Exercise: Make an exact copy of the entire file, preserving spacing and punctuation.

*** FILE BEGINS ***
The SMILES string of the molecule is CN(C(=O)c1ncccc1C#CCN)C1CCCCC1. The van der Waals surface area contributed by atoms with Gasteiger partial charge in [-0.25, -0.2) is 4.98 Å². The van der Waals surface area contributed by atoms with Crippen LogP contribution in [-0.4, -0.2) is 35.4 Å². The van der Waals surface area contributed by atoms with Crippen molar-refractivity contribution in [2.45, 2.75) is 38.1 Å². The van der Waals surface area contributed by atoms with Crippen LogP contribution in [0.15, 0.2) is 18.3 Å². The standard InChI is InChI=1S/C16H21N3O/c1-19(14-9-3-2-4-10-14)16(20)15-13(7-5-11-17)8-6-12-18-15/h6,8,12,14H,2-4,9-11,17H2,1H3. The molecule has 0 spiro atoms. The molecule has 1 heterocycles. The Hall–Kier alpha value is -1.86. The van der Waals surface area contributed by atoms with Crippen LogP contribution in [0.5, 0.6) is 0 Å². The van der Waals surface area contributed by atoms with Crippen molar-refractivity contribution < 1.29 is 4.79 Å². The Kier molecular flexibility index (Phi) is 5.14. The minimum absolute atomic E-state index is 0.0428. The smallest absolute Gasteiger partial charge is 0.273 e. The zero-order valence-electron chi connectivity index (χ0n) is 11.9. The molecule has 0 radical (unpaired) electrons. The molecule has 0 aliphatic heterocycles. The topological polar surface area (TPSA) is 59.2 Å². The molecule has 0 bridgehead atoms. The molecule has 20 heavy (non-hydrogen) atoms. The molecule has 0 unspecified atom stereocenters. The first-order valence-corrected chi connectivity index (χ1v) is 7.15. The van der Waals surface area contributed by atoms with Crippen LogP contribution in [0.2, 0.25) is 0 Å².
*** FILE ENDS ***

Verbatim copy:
The SMILES string of the molecule is CN(C(=O)c1ncccc1C#CCN)C1CCCCC1. The van der Waals surface area contributed by atoms with Gasteiger partial charge in [-0.25, -0.2) is 4.98 Å². The van der Waals surface area contributed by atoms with Crippen LogP contribution in [-0.4, -0.2) is 35.4 Å². The van der Waals surface area contributed by atoms with Crippen molar-refractivity contribution in [2.45, 2.75) is 38.1 Å². The van der Waals surface area contributed by atoms with Crippen LogP contribution in [0.15, 0.2) is 18.3 Å². The standard InChI is InChI=1S/C16H21N3O/c1-19(14-9-3-2-4-10-14)16(20)15-13(7-5-11-17)8-6-12-18-15/h6,8,12,14H,2-4,9-11,17H2,1H3. The molecule has 0 spiro atoms. The molecule has 1 heterocycles. The Hall–Kier alpha value is -1.86. The van der Waals surface area contributed by atoms with Crippen LogP contribution in [0.5, 0.6) is 0 Å². The van der Waals surface area contributed by atoms with Crippen molar-refractivity contribution < 1.29 is 4.79 Å². The Kier molecular flexibility index (Phi) is 5.14. The minimum absolute atomic E-state index is 0.0428. The smallest absolute Gasteiger partial charge is 0.273 e. The zero-order valence-electron chi connectivity index (χ0n) is 11.9. The molecule has 0 radical (unpaired) electrons. The molecule has 0 aliphatic heterocycles. The topological polar surface area (TPSA) is 59.2 Å². The molecule has 0 bridgehead atoms. The molecule has 20 heavy (non-hydrogen) atoms. The molecule has 0 unspecified atom stereocenters. The first-order valence-corrected chi connectivity index (χ1v) is 7.15. The van der Waals surface area contributed by atoms with Crippen LogP contribution in [0.2, 0.25) is 0 Å².